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Strategic Choices for the Post Pandemic Playbook

Blair, Garry and Barratt, Stuart and Pagano, rosane (2021) Strategic Choices for the Post Pandemic Playbook. The Journal of Innovative Research In Social Sciences & Humanities, 4 (3). pp. 15-20. ISSN 2456-7728

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Abstract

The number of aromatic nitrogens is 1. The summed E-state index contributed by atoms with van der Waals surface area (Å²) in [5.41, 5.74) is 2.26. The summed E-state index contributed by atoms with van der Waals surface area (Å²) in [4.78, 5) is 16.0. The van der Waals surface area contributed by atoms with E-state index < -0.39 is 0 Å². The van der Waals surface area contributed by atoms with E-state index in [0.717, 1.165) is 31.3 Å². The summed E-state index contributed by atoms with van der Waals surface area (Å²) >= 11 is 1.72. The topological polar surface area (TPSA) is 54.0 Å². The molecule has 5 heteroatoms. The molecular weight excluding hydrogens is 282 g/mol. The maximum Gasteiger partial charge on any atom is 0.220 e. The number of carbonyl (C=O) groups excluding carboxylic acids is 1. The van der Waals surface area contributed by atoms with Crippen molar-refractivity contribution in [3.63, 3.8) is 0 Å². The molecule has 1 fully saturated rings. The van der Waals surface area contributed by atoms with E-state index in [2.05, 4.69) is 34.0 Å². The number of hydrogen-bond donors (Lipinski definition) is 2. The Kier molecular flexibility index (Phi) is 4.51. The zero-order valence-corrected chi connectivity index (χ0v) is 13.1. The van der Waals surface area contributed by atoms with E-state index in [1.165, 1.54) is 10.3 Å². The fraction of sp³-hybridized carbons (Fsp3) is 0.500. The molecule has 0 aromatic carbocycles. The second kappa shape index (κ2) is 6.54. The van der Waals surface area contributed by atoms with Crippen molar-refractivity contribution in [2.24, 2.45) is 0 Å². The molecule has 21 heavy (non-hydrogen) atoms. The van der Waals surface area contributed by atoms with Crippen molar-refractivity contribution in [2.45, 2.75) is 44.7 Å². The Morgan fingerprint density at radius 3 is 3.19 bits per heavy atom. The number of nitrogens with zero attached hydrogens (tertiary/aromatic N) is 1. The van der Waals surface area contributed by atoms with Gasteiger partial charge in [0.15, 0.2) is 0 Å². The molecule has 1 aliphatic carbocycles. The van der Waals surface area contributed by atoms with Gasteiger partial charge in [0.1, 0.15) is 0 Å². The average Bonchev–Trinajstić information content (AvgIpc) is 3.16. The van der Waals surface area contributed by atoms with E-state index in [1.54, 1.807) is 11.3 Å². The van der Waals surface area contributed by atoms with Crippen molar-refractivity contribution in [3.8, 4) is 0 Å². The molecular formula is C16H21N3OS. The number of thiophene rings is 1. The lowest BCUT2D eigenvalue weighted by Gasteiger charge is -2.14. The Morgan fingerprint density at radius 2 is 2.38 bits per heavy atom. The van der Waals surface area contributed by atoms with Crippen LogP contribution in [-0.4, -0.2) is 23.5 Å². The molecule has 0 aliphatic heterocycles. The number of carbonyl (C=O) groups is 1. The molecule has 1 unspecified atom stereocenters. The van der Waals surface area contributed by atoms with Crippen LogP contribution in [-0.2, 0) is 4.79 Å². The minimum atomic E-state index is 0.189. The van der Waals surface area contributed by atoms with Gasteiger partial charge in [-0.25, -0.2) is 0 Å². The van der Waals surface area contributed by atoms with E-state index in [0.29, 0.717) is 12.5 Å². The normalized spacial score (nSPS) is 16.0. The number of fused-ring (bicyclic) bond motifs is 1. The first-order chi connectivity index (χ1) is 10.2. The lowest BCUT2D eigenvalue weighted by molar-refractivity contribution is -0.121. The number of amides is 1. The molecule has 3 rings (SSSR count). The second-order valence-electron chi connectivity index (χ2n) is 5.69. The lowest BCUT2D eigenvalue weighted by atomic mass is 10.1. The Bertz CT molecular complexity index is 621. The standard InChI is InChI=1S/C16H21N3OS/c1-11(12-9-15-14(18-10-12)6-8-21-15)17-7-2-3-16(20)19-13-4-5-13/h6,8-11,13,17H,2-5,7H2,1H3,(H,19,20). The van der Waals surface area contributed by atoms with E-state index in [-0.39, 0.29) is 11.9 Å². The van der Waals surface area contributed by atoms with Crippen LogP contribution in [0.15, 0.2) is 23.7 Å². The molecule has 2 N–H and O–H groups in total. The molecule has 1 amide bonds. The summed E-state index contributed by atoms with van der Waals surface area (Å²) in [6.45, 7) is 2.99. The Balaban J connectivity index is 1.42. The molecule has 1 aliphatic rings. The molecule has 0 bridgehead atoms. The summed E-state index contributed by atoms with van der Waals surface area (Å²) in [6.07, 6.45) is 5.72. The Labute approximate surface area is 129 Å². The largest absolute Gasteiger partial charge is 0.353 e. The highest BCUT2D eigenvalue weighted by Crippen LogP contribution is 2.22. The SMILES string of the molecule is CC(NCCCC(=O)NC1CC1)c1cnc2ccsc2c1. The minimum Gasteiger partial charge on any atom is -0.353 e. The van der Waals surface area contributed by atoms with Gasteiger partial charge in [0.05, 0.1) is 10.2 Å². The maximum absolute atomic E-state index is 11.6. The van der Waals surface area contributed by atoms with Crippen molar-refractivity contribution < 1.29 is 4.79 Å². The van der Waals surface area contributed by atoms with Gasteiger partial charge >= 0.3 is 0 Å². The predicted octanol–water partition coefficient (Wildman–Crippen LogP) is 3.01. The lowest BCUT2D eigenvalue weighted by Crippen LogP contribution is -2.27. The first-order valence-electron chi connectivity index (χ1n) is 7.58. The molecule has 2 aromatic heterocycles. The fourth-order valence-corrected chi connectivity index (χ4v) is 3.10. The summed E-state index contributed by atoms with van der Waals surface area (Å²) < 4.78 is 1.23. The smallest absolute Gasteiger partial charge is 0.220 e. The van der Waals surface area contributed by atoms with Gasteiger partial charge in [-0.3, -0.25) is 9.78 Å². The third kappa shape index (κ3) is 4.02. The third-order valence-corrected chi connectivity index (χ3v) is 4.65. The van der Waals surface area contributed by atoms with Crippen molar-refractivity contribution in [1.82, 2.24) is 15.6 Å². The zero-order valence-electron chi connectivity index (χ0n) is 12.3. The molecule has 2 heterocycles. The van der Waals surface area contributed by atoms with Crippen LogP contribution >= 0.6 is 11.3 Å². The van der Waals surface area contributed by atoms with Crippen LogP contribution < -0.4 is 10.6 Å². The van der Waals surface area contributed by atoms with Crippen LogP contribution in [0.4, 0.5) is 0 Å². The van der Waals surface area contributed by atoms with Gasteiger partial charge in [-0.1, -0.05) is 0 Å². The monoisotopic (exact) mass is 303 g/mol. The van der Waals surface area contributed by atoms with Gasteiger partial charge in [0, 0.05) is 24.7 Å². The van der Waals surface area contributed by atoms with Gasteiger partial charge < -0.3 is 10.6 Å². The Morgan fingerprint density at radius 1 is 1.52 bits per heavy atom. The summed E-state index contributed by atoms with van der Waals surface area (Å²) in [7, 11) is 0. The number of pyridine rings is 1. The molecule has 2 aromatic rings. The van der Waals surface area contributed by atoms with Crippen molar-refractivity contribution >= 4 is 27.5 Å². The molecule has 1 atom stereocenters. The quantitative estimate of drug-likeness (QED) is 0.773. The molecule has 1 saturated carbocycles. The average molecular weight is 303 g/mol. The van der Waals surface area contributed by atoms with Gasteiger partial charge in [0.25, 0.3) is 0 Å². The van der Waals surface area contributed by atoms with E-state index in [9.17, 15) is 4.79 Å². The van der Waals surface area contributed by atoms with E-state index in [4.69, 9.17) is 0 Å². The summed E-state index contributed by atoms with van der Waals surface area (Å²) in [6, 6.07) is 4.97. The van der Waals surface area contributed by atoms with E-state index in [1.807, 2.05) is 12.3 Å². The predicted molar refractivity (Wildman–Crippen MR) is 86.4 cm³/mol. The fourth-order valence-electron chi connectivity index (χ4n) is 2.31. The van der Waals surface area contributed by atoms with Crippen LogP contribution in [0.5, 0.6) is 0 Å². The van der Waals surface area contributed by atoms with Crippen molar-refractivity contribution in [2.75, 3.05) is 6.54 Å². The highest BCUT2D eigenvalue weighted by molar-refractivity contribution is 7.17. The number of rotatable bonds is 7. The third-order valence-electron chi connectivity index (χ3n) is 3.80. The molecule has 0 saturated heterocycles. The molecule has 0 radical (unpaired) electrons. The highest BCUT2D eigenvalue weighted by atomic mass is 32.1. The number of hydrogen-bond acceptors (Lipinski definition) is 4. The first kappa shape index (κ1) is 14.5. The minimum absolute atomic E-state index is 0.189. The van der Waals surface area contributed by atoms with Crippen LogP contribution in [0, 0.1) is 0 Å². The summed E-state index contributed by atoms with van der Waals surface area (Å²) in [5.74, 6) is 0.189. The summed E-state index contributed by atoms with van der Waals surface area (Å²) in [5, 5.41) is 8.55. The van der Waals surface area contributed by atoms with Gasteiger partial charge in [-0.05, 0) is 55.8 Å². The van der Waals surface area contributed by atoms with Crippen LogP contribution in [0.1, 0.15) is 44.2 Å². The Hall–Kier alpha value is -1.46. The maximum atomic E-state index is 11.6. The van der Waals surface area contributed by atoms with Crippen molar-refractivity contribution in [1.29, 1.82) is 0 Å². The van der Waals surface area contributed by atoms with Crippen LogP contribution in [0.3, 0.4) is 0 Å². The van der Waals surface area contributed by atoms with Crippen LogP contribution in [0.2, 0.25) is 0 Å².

This paper focusses on the use of technology to support business, with particular emphasis on the strategic choices to be made by organisations, during and after the pandemic. IT strategy embodies a vision of the organisation's future technology delivery. IT strategy formulation is a critical activity for the modern organisation. The strategic imperative is to complement and enhance the delivery of the prescribed business objectives. The ‘fit’ has to be considered in order to orient the organisation to survive, at minimum, and ideally thrive in the prevailing environment [1]. The consequences of an inappropriate strategy in this area could be catastrophic, leading to the termination or truncation of business, in the sphere. The rise of Microsoft, for example, in the 1980's was facilitated by IBM's miscalculated strategic decision to allow the personal computer operating system to be licensed to a third party, incorrectly assuming that their market dominance was unassailable [2]. Strategic profiling is enacted, namely utilising key characteristics to provide generic classifications for organisational analysis. Environmental and internal elements are considered in order to propose a set of strategic types, in respect of Information Technology utilisation. This facilitates analysis and appraisal of the strategy in the environmental context. The principal tenets are considered, to assist with the formulation of IT strategy in an organisation. These are: Human Resources; Organisational Structure; the Environment; Methodology; Contingency; Business and Technology focus. Options are considered in respect of the critical area of Human Resources, in terms of the main activities of selection, recruitment, appraisal and training. The nature of contractual decisions is outlined, embracing the range of strategic options from contracting work to other organisations to employing in house staff. The alignment of the organisational objectives and IT strategy is also examined. The critical elements of such alignment are identified and a framework for evaluation proposed. Alignment along the dimensions of structure; partnerships; objectives and philosophy are detailed regarding this aspect. The accommodation of different organisational products into an IT strategy is also described. Strategic decisions can be made that embrace a range of products at different stages of their lifecycle. The need for long term planning in this area, to optimise research and production effort, maximising potential revenue, is thus incorporated. This paper utilises an analysis of key themes from selected literature sources and an empirical study of UK public sector health organisations. The latter comprised a survey, conducted to discern trends and highlight differences in strategic approaches within a sample from this sphere. This research is used to verify the conclusions of the paper. The contrasting methods are characterised by the 'profiles' to assist in understanding IT/Business strategy formulation and appraisal. These are proposed as generic devices that could be applied generally to enhance knowledge acquisition in other sectors.

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